On Wednesday the 26th of July at 2:00 PM ET, the Federal Reserve is set to release its latest interest rate.
According to the CME Fedwatch tool as of 07:00 AM ET today (Wednesday 26th July), there is a 98.9% chance of a 25bp hike this meeting.
So attention will turn to the Rate Statement for clues as to whether this will be the final hike in this cycle or not, and comments from Powell at the press conference to give any clues on how the data is influencing Fed decision-making.
Regardless, here are some views on what to expect.

Forecast: 25 bps Hike to 5.5% from 5.25%
The Federal Reserve is set to resume its policy tightening on 26 July. Inflation is moderating but remains well above target and with a tight jobs market and resilient activity, officials may feel they can't take any chances. The Fed will continue to signal the prospect of further hikes, but with the credit cycle turning, we doubt it will carry through. After 10 consecutive interest rate hikes over the previous 15 months, the Federal Reserve left the Fed funds target rate unchanged at 5-5.25% in June. While it was a unanimous decision, there was hawkish messaging in the accompanying press conference and updated Fed forecasts, signaling a broad consensus behind the idea of two more rate rises later in the year.

Fed Chair Jerome Powell stated that the long and varied lags in monetary policy meant that the decision should be interpreted as a slowing in the pace of rate hikes rather than an actual pause. While inflation is moderating, it is still far too high, and with the jobs market remaining very tight, the Fed can’t take any chances. The commentary since then remains consistent with this messaging, with broad support among officials that the 26 July Federal Open Market Committee (FOMC) announcement will be for another 25bp rate rise, taking the Fed funds range to 5.25-5.5%. Fed funds futures contracts are pricing 24bp with economists nearly universally expecting a 25bp hike.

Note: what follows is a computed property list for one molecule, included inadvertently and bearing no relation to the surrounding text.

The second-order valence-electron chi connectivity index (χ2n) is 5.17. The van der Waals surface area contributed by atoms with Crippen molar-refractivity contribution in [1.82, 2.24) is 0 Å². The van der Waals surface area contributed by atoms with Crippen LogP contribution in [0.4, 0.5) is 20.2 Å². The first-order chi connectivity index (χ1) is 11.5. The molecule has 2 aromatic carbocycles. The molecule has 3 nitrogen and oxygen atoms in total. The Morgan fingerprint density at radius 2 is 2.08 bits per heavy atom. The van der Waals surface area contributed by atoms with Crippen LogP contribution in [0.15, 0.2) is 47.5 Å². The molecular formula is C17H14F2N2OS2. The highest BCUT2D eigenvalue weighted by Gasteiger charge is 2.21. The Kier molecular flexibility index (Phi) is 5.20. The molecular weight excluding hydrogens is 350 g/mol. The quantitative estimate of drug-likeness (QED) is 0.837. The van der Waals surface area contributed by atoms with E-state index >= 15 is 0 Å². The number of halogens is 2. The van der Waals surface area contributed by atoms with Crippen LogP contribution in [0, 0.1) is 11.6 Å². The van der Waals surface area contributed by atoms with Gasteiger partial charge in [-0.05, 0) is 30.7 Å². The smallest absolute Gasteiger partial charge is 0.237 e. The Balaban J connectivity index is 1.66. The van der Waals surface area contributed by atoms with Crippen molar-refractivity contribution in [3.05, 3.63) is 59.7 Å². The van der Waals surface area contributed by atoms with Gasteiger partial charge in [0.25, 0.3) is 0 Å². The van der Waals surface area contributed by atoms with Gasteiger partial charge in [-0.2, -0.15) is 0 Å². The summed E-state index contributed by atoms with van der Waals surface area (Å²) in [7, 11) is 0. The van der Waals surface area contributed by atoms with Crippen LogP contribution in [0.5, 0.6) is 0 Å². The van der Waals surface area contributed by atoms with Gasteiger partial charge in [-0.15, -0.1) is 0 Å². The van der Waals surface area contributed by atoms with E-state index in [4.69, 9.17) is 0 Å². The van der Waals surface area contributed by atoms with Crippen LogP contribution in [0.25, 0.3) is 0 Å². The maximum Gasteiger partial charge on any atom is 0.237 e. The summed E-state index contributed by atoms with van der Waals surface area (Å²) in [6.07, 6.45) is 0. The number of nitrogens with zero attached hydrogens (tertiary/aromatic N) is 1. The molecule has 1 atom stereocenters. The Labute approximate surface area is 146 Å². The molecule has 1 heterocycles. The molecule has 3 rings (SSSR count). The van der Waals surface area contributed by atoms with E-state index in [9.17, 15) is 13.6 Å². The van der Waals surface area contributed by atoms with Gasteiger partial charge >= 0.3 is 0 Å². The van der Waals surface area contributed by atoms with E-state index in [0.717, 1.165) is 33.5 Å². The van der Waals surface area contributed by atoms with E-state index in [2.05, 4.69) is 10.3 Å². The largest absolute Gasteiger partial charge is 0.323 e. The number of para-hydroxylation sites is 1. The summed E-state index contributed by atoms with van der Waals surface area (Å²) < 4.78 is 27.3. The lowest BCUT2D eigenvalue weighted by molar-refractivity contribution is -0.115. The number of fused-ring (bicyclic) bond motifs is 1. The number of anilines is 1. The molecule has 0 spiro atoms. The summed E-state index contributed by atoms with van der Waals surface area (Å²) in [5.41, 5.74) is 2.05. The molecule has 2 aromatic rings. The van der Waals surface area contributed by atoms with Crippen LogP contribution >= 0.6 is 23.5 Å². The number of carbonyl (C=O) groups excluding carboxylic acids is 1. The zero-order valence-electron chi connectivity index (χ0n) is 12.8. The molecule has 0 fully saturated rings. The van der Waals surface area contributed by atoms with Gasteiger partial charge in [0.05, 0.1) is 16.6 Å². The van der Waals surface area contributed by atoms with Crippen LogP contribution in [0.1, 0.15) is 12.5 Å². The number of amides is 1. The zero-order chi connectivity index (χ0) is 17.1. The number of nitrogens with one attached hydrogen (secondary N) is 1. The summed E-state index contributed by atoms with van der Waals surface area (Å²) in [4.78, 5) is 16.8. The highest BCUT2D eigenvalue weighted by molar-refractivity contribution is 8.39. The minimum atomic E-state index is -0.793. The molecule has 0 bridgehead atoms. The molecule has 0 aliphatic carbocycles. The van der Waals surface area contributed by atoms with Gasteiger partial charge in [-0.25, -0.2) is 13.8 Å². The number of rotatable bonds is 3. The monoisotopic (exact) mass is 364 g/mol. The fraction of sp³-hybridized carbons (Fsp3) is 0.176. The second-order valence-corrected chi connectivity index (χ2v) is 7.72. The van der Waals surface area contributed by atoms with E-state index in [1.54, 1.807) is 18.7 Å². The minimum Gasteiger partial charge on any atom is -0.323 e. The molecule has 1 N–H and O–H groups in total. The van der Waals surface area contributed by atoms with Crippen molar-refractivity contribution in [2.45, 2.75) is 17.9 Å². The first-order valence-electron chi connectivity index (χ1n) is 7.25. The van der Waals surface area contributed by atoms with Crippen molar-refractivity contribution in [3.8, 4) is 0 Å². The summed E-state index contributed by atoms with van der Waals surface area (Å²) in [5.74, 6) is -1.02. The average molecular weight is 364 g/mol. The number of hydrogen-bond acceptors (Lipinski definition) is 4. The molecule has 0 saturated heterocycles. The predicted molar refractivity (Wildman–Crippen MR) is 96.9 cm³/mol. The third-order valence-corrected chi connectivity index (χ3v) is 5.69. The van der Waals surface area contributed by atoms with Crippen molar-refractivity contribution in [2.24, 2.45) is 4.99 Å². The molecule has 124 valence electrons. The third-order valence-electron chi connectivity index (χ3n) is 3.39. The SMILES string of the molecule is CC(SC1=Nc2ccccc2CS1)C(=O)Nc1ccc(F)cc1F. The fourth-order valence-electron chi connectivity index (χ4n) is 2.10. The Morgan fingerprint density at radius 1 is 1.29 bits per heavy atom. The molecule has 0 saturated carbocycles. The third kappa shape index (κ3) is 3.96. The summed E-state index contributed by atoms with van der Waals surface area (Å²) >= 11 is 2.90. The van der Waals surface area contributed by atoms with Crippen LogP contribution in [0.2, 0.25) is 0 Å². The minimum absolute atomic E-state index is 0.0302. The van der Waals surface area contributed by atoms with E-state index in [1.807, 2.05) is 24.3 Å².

The no change and 50bp hike options seem very remote possibilities given comments from officials. The dilemma is whether the Fed hikes 25bp and sticks with the view that it needs to signal the likely need for one or more rate hikes or whether it moves more to a data dependency stance.
The US rates curve has been re-pricing in recent weeks to reflect the relative robustness of the economy, primarily by pricing out many of the rate cuts that had been discounted. The liquid portion of the strip out to early 2025 is now not tending to dip below 3.75%.
Adding a 30bp term premium to this suggests that the US 10yr yield could easily be closer to 4%. It’s far from a perfect model, but it does help to explain why the 10yr yield has not collapsed lower, and in fact, we rationalize this as a factor that can force US yields higher as a tactical view.
It goes against the consensus out there that the inflation story is behind us but is rationalized by the reality of relative contemporaneous macro robustness. For this reason, we maintain a moderate bearish stance on the directional view, expecting market rates to remain under moderate rising pressure. A hawkish Fed pushes in the same direction, preventing the strip from becoming too inverted.

Black Rock
The Federal Reserve is set to hike rates again this week, yet markets have been taking this in stride.
Soft June US core inflation has revived hopes for rate cuts in 2024. This can fuel a bull run across assets for some time – until it runs into the disconnect between fast-falling inflation and stronger-than-expected economic activity.

Forecast: 25 bps Hike to 5.5% from 5.25%

Both parts of the Fed’s mandate continue to trend in the right direction, we expect the Fed to hike another 25bps on Wednesday. The market clearly agrees and is pricing in a 96% probability of a hike.